Small Activating RNAs to Prevent Metastasis in Prostate Cancer

Track Code: 

A novel anti-metastasis therapy for prostate cancer, utilizing the newly established small-activating RNA (saRNA) technique to up-regulate the expression of the tumor metastasis suppressor gene, dihydropyrimidase-like 3 (DPYSL3).


Metastasis is the main cause of death from prostate cancer. Suppressing cancer progression at a very early stage would prevent the development of metastases and reduce subsequent mortality. Dihydropyrimidase-like 3 (DPYSL3) is a gene that encodes for the protein CRMP4, which was previously identified as a metastatic suppressor in prostate cancers. CRMP4 protein suppresses cell motility or invasion in vitro and reduces tumor metastasis in mouse xenograft models. Based on this, KU researchers have showed that upregulation of DPYSL3 gene expression would suppress metastasis.


This invention prevents prostate cancer metastasis by upregulating the tumor suppressor gene DPYSL3 only in prostate-specific membrane antigen (PSMA) positive prostate cancer cells.

How it works: 

Double-stranded saRNA molecules that are complimentary to the DPYSL3 gene promoter enhance transcription of this gene. Prostate-cancer specific cell delivery used select saRNA molecules for DPYSL3 conjugated with prostate-specific membrane antigen (PSMA). The resulting conjugates successfully upregulated DPYSL3 gene expression in PSMA-positive prostate cancer cells, but not in PMSA-negative cells, thereby confirming specificity. Proof-of-concept for saRNA-driven upregulation of the tumor suppressor gene DPYSL3 in preventing metastasis in a prostate cancer animal model was successful. The results from this study showed that the saRNA conjugates significantly suppressed metastasis in mice with the prostate cancer xenografts compared to those treated with control (non-specific) saRNAs.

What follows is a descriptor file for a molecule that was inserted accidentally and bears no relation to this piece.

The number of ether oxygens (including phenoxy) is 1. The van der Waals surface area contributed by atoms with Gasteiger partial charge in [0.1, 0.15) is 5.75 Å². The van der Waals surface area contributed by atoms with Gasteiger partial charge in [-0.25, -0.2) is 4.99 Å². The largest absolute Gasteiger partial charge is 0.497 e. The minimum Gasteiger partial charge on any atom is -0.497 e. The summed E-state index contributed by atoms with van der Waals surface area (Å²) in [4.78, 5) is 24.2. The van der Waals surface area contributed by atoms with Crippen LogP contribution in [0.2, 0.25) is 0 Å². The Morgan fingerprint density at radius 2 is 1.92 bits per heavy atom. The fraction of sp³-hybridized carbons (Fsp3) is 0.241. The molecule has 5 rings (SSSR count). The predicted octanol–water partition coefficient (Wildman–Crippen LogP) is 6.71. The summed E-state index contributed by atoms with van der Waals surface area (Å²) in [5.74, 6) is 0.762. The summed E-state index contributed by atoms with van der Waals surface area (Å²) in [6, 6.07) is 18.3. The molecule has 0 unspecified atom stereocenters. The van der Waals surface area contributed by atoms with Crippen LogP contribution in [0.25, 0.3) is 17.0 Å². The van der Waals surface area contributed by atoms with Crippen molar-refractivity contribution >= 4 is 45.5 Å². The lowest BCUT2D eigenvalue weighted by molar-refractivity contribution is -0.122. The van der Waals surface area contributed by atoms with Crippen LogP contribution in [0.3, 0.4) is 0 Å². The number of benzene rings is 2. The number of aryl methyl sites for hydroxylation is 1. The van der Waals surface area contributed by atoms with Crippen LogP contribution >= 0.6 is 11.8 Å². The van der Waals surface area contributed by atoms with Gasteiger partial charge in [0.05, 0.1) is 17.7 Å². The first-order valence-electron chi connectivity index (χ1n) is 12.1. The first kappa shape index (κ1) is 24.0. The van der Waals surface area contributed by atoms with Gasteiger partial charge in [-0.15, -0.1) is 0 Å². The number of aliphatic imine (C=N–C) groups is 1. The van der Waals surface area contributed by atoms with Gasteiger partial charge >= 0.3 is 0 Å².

Since nearly all mortality associated with prostate cancer is due to metastasis, reducing the occurrence of distant tumor formation would boost survival rates.

Why it is better: 

Traditionally, therapeutics for prostate cancer included chemotherapy drugs, radiation, and prostate removal. This invention offers a novel approach to therapy by enhancing DPYSL3 gene expression of prostate tumor suppressors in vivo. Suppression of the gene provides a new avenue for effective anticancer therapy.

Other Applications: 

tumor suppressor gene activation

Licensing Associate: 
Aswini Betha, PhD · · 913-588-5713
Benyi Li